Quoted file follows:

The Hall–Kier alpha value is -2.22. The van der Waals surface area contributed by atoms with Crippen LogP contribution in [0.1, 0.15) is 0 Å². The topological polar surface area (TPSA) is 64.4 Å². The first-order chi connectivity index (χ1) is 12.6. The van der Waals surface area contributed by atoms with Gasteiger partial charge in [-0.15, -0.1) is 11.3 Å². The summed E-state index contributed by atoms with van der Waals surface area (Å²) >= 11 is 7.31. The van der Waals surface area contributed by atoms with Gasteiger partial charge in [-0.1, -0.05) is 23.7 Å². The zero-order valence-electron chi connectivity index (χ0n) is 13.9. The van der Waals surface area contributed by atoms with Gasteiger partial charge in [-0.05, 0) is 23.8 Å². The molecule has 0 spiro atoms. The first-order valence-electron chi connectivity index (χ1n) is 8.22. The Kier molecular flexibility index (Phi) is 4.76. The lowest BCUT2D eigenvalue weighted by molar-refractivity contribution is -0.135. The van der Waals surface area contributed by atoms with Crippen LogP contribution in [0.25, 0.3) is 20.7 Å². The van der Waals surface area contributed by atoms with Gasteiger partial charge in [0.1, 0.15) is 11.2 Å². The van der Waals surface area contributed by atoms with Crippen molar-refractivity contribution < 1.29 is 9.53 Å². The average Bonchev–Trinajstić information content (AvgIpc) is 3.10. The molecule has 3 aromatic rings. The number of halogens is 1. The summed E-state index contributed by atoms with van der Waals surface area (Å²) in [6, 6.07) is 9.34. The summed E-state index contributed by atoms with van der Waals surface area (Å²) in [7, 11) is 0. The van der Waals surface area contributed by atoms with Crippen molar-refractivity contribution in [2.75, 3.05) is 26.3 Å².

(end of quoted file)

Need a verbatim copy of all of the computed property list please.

The Hall–Kier alpha value is -2.22. The van der Waals surface area contributed by atoms with Crippen LogP contribution in [0.1, 0.15) is 0 Å². The topological polar surface area (TPSA) is 64.4 Å². The first-order chi connectivity index (χ1) is 12.6. The van der Waals surface area contributed by atoms with Gasteiger partial charge in [-0.15, -0.1) is 11.3 Å². The summed E-state index contributed by atoms with van der Waals surface area (Å²) >= 11 is 7.31. The van der Waals surface area contributed by atoms with Gasteiger partial charge in [-0.1, -0.05) is 23.7 Å². The zero-order valence-electron chi connectivity index (χ0n) is 13.9. The van der Waals surface area contributed by atoms with Gasteiger partial charge in [-0.05, 0) is 23.8 Å². The molecule has 0 spiro atoms. The first-order valence-electron chi connectivity index (χ1n) is 8.22. The Kier molecular flexibility index (Phi) is 4.76. The lowest BCUT2D eigenvalue weighted by molar-refractivity contribution is -0.135. The van der Waals surface area contributed by atoms with Crippen LogP contribution in [0.25, 0.3) is 20.7 Å². The van der Waals surface area contributed by atoms with Gasteiger partial charge in [0.1, 0.15) is 11.2 Å². The van der Waals surface area contributed by atoms with Crippen molar-refractivity contribution < 1.29 is 9.53 Å². The average Bonchev–Trinajstić information content (AvgIpc) is 3.10. The molecule has 3 aromatic rings. The number of halogens is 1. The summed E-state index contributed by atoms with van der Waals surface area (Å²) in [6, 6.07) is 9.34. The summed E-state index contributed by atoms with van der Waals surface area (Å²) in [7, 11) is 0. The van der Waals surface area contributed by atoms with Crippen molar-refractivity contribution in [2.75, 3.05) is 26.3 Å².